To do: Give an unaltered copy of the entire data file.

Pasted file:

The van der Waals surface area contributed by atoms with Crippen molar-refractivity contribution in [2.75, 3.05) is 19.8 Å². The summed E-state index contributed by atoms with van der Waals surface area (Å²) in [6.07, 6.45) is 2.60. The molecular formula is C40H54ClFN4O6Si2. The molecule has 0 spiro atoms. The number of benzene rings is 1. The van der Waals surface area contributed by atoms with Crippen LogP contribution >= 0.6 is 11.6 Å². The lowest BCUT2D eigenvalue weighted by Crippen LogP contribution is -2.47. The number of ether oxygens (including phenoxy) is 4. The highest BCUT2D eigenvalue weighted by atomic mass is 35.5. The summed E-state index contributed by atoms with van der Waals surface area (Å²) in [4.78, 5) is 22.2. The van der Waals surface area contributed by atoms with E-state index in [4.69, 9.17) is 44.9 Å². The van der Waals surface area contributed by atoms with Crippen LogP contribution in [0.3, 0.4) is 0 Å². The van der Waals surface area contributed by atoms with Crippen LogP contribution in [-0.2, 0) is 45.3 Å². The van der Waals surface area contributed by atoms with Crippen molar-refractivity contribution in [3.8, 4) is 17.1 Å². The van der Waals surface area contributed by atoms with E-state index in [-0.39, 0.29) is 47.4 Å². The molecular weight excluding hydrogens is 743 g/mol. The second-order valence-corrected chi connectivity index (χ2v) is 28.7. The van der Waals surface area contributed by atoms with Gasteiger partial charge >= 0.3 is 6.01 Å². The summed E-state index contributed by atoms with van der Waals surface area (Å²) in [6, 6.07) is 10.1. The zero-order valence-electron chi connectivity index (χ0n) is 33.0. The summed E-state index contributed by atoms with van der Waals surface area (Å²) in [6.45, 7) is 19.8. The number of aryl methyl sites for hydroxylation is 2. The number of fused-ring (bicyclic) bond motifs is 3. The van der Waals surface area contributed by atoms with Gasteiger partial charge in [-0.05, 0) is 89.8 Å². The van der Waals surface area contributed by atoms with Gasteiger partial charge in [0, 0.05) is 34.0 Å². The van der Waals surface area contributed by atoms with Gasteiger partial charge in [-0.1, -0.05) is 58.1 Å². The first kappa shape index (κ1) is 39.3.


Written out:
The van der Waals surface area contributed by atoms with Crippen molar-refractivity contribution in [2.75, 3.05) is 19.8 Å². The summed E-state index contributed by atoms with van der Waals surface area (Å²) in [6.07, 6.45) is 2.60. The molecular formula is C40H54ClFN4O6Si2. The molecule has 0 spiro atoms. The number of benzene rings is 1. The van der Waals surface area contributed by atoms with Crippen LogP contribution >= 0.6 is 11.6 Å². The lowest BCUT2D eigenvalue weighted by Crippen LogP contribution is -2.47. The number of ether oxygens (including phenoxy) is 4. The highest BCUT2D eigenvalue weighted by atomic mass is 35.5. The summed E-state index contributed by atoms with van der Waals surface area (Å²) in [4.78, 5) is 22.2. The van der Waals surface area contributed by atoms with E-state index in [4.69, 9.17) is 44.9 Å². The van der Waals surface area contributed by atoms with Crippen LogP contribution in [0.3, 0.4) is 0 Å². The van der Waals surface area contributed by atoms with Crippen LogP contribution in [-0.2, 0) is 45.3 Å². The van der Waals surface area contributed by atoms with Crippen molar-refractivity contribution in [3.8, 4) is 17.1 Å². The van der Waals surface area contributed by atoms with E-state index in [-0.39, 0.29) is 47.4 Å². The molecular weight excluding hydrogens is 743 g/mol. The second-order valence-corrected chi connectivity index (χ2v) is 28.7. The van der Waals surface area contributed by atoms with Gasteiger partial charge >= 0.3 is 6.01 Å². The summed E-state index contributed by atoms with van der Waals surface area (Å²) in [6, 6.07) is 10.1. The zero-order valence-electron chi connectivity index (χ0n) is 33.0. The summed E-state index contributed by atoms with van der Waals surface area (Å²) in [6.45, 7) is 19.8. The number of aryl methyl sites for hydroxylation is 2. The number of fused-ring (bicyclic) bond motifs is 3. The van der Waals surface area contributed by atoms with Gasteiger partial charge in [-0.05, 0) is 89.8 Å². The van der Waals surface area contributed by atoms with Gasteiger partial charge in [0, 0.05) is 34.0 Å². The van der Waals surface area contributed by atoms with Gasteiger partial charge in [-0.1, -0.05) is 58.1 Å². The first kappa shape index (κ1) is 39.3.